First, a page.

Go to the Globe and Mail homepage

Jump to main navigationJump to main content

Pockets are no match for a purse Add to ...

For insight into female pocketiquette, I defer to Deluxe by Dana Thomas, page 187. It's my new favourite book (for now).

She refers to a story from Diana Vreeland's memoir, D.V., in which the famed fashion editor has just joined Harper's Bazaar and has a "brainwave!"

As an excerpt of an excerpt, here it is: "We're going to eliminate handbags.... Now look. What have I got here? I've got cigarettes, I've got my lipstick, I've got my comb, I've got my powder; I've got my rouge, I've got my money. But what do I want with a bloody old handbag that one leaves in taxis and so on? It should all go into pockets. Real pockets, like a man has, for goodness sake."

Ms. Vreeland then proposed devoting an entire issue to pockets, which, let's just say, did not go over well given the amount of income the magazine derived from handbag advertisements.

That was in 1937. Seventy years later, only the necessary objects have changed: BlackBerry, iPod, ID card, credit card, a $20 bill, blister-pack gum and lip gloss would be my must-haves.

It would seem that fall fashion has been tailor-made for working women who would rather employ their pockets than be forced to carry an obscenely overpriced bottomless pit otherwise known as a handbag.

For starters, the trend toward men's suit styles - wide-legged pants and classic blazers cut narrower for women - means that there are traditional pockets aplenty.

Then there is the more recent and increasingly common feature of adding invisible pockets into voluminous skirts and dresses.

But just because pockets exist doesn't mean they're meant for use, or at least for anything other than a hideout for your hands. And even then, what may seem protective to you can come across as standoffish to others.

One colleague recently told me clothes with pockets can occasionally be problematic. Yes, her ID card and her paper-thin cellphone are easily accessible. But a few days ago, upon being introduced to someone important, she couldn't get her hands out in time and felt obligated to explain herself later (as in, "So I figured I'd let you get settled before officially saying hi").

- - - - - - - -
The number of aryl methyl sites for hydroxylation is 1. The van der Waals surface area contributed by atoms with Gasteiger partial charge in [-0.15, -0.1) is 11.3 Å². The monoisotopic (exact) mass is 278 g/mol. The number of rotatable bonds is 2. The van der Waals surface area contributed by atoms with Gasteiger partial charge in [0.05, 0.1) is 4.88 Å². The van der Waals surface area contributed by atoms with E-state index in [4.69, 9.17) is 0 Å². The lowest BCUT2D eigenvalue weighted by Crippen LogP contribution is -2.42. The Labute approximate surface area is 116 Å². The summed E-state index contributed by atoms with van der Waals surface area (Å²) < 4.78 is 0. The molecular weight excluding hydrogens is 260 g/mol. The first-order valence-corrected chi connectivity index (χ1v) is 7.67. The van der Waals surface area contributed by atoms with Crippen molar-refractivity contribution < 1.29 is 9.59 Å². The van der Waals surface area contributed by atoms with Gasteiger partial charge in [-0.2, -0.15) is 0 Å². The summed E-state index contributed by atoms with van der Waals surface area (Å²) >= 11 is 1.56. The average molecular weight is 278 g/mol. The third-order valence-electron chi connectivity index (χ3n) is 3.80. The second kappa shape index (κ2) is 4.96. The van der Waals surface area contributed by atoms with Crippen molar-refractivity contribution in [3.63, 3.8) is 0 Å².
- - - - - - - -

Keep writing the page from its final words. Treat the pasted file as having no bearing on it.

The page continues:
A woman's relationship with her pockets can be revealing. Literally. Adding excess fabric to breasts, hips or thighs (where pockets are typically located) subtracts from a flattering silhouette.

"They give a bump in the suit," says Cathy DeSerranno, the style consultant for Toronto's First Canadian Place, which has more than 120 retailers on its concourse levels.

Back pockets, when filled, are the most objectionable. "Especially if the jacket has a vented pleat, the entire line gets distorted."

Perhaps that's why some women choose to have their pockets removed altogether or to never unstitch the ones that come that way. "Visually, it looks better if you don't see the line underneath," says Claudia Bucci, who represents the second generation of expert tailors at Giovanni of Italy, where Toronto's best-dressed have gone for custom clothing and alterations for almost 25 years.

She also points out that diagonal pant-pockets can bulge when women have wider hips. For an expensive suit that otherwise fits, this is an easy fix that costs no more than $10.

The trend, according to Ms. Bucci, is patch pockets, which are attached to the outside of a garment as opposed to sewn into it. Theoretically, these are more ideal for storing things, although Ms. Bucci says they serve more as a decorative detail than as a kangaroo pouch.

Among the selection of fall fashions from Theory, one of my top picks for modern, mid-priced office attire (widely carried by Holt Renfrew), I noticed plenty of pocket styles - diagonal pockets, watch pockets that are flat in the front, flap pockets - that most people are unlikely to notice until they reach for them.

Ms. DeSerranno says women don't realize they may use the pockets to project a more masculine attitude. "Most pockets aren't meant for lipstick," she says. "Sometimes, they allow women to feel more in charge and establish their place."

Whatever the motivation, women can rest assured that even if Theory charges $235 for a pencil skirt, that skirt is the same price whether it comes with pockets or without. No brainwave there. Only when an It bag can be purchased for that price (as opposed to $1,200) will my hands be out and applauding.

averner@globeandmail.com

SUITABLEL3

 

In the know

Most popular video »

Highlights

More from The Globe and Mail

Most Popular Stories